reply to post by mythatsabigprobe
Molded hay can sure kill a horse, but I seriously doubt that's what happened in this particular case. A horse that has eaten moldy hay usually have
other symptoms that appear, and can be treated immediately, before a horse will die. Unless the person caring for the horse is totally clueless,
which I also doubt in this case. Polo, race, rodeo horses are VERY WELL cared for and pampered. They cost a lot of money and have to be in peak
physical condition to do what they do. Moldy hay can usually be smelled as soon as a flake is broken off the bail, so no horse person would ever feed
moldy hay intentionally. And ya' don't let a dimwit care for a $100,000 horse! So, I would rule that out.
The grain they were fed would be a more likely cause, but since it was only these particular horses, and not others fed the same kind of grain, that
also seems unlikely. High performance horses are fed basically the same kind of grain as other horses, it is just amped up with additional vitamins
and minerals. If a lot of feed was contaminated by something, there would be hundreds of cases of horses being sick, kinda like the incident with the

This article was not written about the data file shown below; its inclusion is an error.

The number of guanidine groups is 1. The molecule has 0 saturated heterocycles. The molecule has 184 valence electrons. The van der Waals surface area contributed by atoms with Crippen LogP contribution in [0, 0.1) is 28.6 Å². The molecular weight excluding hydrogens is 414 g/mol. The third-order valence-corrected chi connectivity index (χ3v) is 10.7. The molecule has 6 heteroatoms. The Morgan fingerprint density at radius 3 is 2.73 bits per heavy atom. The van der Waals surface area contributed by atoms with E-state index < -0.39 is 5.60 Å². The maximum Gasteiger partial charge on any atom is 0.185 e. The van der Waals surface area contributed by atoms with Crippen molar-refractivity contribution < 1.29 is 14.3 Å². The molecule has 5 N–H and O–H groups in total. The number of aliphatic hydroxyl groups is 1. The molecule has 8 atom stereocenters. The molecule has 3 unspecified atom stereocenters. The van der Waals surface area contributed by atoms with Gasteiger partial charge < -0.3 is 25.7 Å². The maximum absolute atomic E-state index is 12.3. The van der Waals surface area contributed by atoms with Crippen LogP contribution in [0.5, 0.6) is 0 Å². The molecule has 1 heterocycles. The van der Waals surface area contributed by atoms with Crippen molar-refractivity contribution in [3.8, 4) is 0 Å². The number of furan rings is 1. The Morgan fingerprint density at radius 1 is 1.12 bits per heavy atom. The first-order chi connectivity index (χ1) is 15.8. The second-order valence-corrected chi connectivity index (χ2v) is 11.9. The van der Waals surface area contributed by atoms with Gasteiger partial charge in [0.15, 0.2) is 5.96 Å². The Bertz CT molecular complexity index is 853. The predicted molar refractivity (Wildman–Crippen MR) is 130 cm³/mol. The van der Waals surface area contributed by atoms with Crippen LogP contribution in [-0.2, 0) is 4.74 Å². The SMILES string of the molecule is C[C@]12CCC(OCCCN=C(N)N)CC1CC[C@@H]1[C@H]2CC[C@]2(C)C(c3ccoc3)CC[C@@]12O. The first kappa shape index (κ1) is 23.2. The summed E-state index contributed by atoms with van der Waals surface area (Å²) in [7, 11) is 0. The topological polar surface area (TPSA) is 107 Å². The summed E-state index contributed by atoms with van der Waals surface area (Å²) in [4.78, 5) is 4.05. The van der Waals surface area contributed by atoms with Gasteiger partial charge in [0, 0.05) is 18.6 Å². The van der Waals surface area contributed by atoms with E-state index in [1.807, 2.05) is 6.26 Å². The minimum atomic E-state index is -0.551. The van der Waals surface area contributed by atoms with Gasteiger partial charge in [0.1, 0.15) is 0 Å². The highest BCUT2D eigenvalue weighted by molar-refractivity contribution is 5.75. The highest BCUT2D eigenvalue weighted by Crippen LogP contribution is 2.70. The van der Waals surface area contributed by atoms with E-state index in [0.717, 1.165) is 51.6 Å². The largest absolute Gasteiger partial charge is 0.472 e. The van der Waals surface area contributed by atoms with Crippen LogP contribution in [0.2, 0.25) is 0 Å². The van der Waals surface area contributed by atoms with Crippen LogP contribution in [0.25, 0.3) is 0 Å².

dog food a couple of years ago. Same thing with it being the water. Any horse that drank from the same water supply would be sick.
Since this was just one particular stable, it had to be something that ONLY these 24 horses were exposed to. It could be some disease going around
their stable (kinda like the flu gets passes around from one family member to another). Although that is highly unlikely also. These horses are
pampered and vet checked constantly. Trainers just don't use horses that even have the slightest indication that something is wrong before an
So, I'm thinking it had to be something they were given or exposed to between the vet check and going on the field. Could have very well been some
performance enhancing drug they were given or something someone intentionally slipped them.
Whatever it was, it was something that only these horses were exposed to or there would have been a field full of dead horses. So, that eliminates a
number of things.
This really interests me because I have worked for race horse trainers, broke and trained horses of my own and, many years ago, cared for a stable of
Polo horses that belonged to the University of Oklahoma.
There have been many cases over the years of owner/trainers having their own horses "murdered" in various ways so they could collect the insurance
money. Also, cases where a competing owner/trainer killed a horse so their horse would win.
hardamber, I also have never heard of any kind of vaccine for botulism in hay.